"Yeah, and there are only two going there this time of day, so you have to be sure to get there in time, or you'll miss class and then you'll be needing more than just a piece of cake."
I nodded. As we waited for the train, I surveyed Andrew out of the corner of my eye. He was tall, taller than me by about a foot; not that that was saying much. I was only five-foot-four. He was also good-looking, but not in the classically handsome or baby-faced ways. He had sharp, angular features and was a little too thin for my tastes. He had long, thin fingers and his eyes were slightly almond-shaped, their green hues glittering. In fact, he reminded me a bit of a wood nymph, or something like that.
"What?" he finally asked and I realized I was now blatantly staring at him. I blushed and looked down, shaking my head. He would croak if I told him that he looked like a mystical woodland creature.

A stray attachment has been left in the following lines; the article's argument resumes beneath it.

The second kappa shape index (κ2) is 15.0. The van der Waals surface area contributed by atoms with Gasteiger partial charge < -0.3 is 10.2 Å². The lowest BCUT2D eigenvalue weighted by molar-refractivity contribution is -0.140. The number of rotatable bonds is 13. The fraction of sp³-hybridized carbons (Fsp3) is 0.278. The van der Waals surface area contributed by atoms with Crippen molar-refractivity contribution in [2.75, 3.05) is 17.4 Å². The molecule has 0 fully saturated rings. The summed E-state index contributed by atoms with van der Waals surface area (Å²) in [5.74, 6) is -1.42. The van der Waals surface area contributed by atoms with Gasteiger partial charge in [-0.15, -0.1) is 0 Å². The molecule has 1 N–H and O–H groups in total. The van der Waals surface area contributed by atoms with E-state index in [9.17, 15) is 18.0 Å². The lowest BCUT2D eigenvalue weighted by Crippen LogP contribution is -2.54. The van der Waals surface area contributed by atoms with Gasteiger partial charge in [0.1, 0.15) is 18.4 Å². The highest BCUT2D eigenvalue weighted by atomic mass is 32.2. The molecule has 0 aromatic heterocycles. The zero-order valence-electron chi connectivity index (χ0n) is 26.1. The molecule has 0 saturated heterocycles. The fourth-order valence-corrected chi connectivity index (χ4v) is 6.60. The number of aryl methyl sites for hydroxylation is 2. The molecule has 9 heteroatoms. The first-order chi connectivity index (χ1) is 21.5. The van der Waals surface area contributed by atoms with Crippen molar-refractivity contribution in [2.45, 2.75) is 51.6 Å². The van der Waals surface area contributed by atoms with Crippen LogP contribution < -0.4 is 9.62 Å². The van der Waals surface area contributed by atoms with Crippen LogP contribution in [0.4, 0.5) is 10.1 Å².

I took a sip of my coffee as I tried not to look at him and my mouth tightened a bit.
It's really cold, I realized as the train pulled up. As I had been looking at Andrew, my coffee had turned stone cold.
Andrew and I took text-centered classes, which meant that we went to class for any visual aides offered, and for the student experience, but that if we simply read our English-translated textbooks, we could still pass the class. These classes were specially offered for students who spoke a different language, but they were open to native speakers as well.
I listened to the teacher as she read from the book, pausing every now and then to elaborate a bit, and followed along in the text, comparing it to the English pages. I desperately wanted to be able to understand her.